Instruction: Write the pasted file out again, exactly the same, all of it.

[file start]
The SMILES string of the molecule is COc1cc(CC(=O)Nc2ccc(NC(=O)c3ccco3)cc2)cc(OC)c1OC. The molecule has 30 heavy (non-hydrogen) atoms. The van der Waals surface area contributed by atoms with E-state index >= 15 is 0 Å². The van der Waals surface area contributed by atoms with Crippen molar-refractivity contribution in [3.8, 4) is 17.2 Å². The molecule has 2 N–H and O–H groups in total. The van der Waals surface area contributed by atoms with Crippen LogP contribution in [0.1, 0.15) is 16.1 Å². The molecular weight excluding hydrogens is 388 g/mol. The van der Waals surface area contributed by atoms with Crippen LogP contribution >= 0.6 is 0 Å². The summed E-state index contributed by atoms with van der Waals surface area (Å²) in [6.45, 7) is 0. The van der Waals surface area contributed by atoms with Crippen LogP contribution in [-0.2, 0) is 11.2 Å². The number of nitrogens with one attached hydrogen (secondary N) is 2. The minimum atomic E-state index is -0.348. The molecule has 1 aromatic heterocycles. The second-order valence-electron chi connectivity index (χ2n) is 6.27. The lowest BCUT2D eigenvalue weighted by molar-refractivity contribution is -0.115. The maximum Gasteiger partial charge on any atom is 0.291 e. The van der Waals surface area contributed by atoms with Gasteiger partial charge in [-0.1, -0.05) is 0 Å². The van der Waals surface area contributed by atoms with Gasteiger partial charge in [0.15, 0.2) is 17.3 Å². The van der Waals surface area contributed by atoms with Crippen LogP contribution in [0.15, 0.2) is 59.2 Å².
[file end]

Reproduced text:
The SMILES string of the molecule is COc1cc(CC(=O)Nc2ccc(NC(=O)c3ccco3)cc2)cc(OC)c1OC. The molecule has 30 heavy (non-hydrogen) atoms. The van der Waals surface area contributed by atoms with E-state index >= 15 is 0 Å². The van der Waals surface area contributed by atoms with Crippen molar-refractivity contribution in [3.8, 4) is 17.2 Å². The molecule has 2 N–H and O–H groups in total. The van der Waals surface area contributed by atoms with Crippen LogP contribution in [0.1, 0.15) is 16.1 Å². The molecular weight excluding hydrogens is 388 g/mol. The van der Waals surface area contributed by atoms with Crippen LogP contribution >= 0.6 is 0 Å². The summed E-state index contributed by atoms with van der Waals surface area (Å²) in [6.45, 7) is 0. The van der Waals surface area contributed by atoms with Crippen LogP contribution in [-0.2, 0) is 11.2 Å². The number of nitrogens with one attached hydrogen (secondary N) is 2. The minimum atomic E-state index is -0.348. The molecule has 1 aromatic heterocycles. The second-order valence-electron chi connectivity index (χ2n) is 6.27. The lowest BCUT2D eigenvalue weighted by molar-refractivity contribution is -0.115. The maximum Gasteiger partial charge on any atom is 0.291 e. The van der Waals surface area contributed by atoms with Gasteiger partial charge in [-0.1, -0.05) is 0 Å². The van der Waals surface area contributed by atoms with Gasteiger partial charge in [0.15, 0.2) is 17.3 Å². The van der Waals surface area contributed by atoms with Crippen LogP contribution in [0.15, 0.2) is 59.2 Å².